If there are five bullet-proof BMW sedans to ferry him around in the city—though he’s reportedly switched to Range Rovers—there’s Air India One, the plush Boeing 747 jumbo jet, which Modi uses whenever he flies on official visits abroad. It made sense to have the jumbo when prime ministers ferried officials, business delegations, and a sizeable media contingent on tours. But a media-averse Modi travels without them, and with only a bare minimum of officials. As RTI queries have revealed, Air India has sent a whopping bill of ₹443.4 crore for the PM’s trips abroad so far, on aircraft maintenance and setting up a secure hotline, though the airline is yet to calculate the expenses for Modi’s trips to five more countries stretching from Argentina to Japan. The Prime Minister’s Office has declined to give any calculation on Modi’s domestic trips, saying it does not keep an account of it.
Now, couldn’t the humble PM opt for a business jet, with less opulence and luxury, and save taxpayer’s money? Instead, the poor and humble PM has splashed out on his trips abroad with an astronomical bill of ₹2,021 crore in the last five years, which amounts to ₹400 crore a year. His fans say that previous prime ministers too blew up similar amounts of money, but aren’t we dealing with a frugal and ascetic RSS pracharak today?
But Modi’s vanity doesn’t end here: it’s in the publicity sweepstakes that expenses have blown through the roof. As RTI queries reveal, Modi spent nearly ₹4,400 crore on publicity alone (footed by the government and taxpayer) in just four years, until 2018, to bolster his image along with the schemes launched by him. Unfortunately, reports on the performance of the schemes fade in the blaze of Modi’s publicity blitzkrieg. In election year now, the mind boggles with the campaign bill, as reports say Modi’s BJP got 94 per cent of election bonds issued (running into ₹210 crore). Its Facebook and other social media is a multi-million dollar industry.
But it’s in his personal vanity that Modi takes the best shots. Though Modi would like to appear not to have overly planned his dressing for the day, he has taken dressing to levels where even the international media has reported on his sartorial pomp and flourishes. Modi has dumped the pracharak’s fetish for military khaki and orderliness. Instead, he’s declared that his colour choices and mixing is “god-given”. Apart from divining his colour palette of orange, crimson, and bright colours, he now prefers them in silent shades, according to his tailor, Bipin Chauhan from Ahmedabad. Chauhan had once admitted that Modi told him that he cannot compromise on three things: his eyes, voice and clothes.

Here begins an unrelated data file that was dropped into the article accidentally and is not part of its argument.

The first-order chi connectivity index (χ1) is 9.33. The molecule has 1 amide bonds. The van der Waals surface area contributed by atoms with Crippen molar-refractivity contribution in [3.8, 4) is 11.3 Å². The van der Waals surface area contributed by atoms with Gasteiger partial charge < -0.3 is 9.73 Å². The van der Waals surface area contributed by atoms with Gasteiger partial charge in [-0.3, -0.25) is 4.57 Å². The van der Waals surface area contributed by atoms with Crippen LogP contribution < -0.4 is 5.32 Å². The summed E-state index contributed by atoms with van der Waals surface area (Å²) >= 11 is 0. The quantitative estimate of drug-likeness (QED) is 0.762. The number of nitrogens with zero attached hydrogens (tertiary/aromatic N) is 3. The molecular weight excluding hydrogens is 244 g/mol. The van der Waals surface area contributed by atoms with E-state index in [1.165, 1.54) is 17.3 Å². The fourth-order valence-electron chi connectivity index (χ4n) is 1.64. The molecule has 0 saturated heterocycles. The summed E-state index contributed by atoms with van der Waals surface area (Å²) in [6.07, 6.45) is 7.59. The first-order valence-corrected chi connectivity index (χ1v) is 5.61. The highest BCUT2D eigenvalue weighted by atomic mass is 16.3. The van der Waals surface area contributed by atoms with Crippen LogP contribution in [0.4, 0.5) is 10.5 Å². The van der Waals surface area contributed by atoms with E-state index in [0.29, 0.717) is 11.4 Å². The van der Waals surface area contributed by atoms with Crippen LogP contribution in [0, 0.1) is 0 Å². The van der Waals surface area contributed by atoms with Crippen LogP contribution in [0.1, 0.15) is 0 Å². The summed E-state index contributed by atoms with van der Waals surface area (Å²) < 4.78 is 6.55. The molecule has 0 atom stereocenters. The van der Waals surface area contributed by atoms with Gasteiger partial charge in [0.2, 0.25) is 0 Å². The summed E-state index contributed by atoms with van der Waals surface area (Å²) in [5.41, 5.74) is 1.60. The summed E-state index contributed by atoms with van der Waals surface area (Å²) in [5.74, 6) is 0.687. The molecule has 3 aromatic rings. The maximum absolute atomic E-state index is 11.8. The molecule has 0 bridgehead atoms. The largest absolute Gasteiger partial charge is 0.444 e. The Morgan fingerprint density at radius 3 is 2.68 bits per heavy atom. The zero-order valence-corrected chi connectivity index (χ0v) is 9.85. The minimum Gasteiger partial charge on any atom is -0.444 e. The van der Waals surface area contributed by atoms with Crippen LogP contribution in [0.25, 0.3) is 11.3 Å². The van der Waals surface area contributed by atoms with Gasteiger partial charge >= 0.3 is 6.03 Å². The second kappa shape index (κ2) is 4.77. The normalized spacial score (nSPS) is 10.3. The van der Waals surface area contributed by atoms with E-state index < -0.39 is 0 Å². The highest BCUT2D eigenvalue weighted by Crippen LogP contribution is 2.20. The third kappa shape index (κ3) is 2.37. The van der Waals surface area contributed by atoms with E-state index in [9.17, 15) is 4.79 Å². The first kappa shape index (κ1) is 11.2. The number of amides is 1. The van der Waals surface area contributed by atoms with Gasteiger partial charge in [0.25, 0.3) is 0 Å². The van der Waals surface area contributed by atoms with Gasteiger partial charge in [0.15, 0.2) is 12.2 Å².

The Modi kurtas, Modi jackets, lushly embroidered cashmere shawls, his bespoke suits, apart from his Bvlgari glasses, Movado watch and Mont Blanc pens—these are hardly reminiscent of his poor, tapasya-seeking adulthood. Modi seems to revel in opulence and high living. And, has anyone forgotten his monogrammed suit (reportedly prepared at the cost of ₹10 lakh and auctioned at a base price of ₹11 lakh, although it was gifted to him) or declaring his 56-inch chest, of virility and machismo—a far cry from the rigours of an ascetic and fakir.
And has Modi confirmed rumours of his hair transplant and personal grooming now that celebrity hair stylist Jawed Habib has joined the BJP? Apparently also Modi’s personal hairdresser, Habib hinted that Modi has a haircut every week when he said that only a weekly clip can keep his hair and beard in such perfect shape; and that they are in the perfect shade of white. Reports on Modi’s weekly “diamond facial”, to eating expensive mushrooms for his now fair and buffed skin, has kept the media agog for a while.
But when it comes to education, there’s nothing Modi can do to reinvent himself. In fact, Modi fakes it when he can’t take it. He still has to live down his degree in “Entire Political Science” and the verdict on whether his graduation is real or not can actually disqualify him from standing for election—but the PM has sneered at his blue-stocking colleagues in Power Delhi when he said “hard work is more powerful than Harvard”. That too, when addressing crowds in towns of backward but hopeful Uttar Pradesh. If you can’t get a college degree from an illustrious university, be anti-intellectual, is his roaring credo.
Life, for Modi today, is a high-maintenance gig.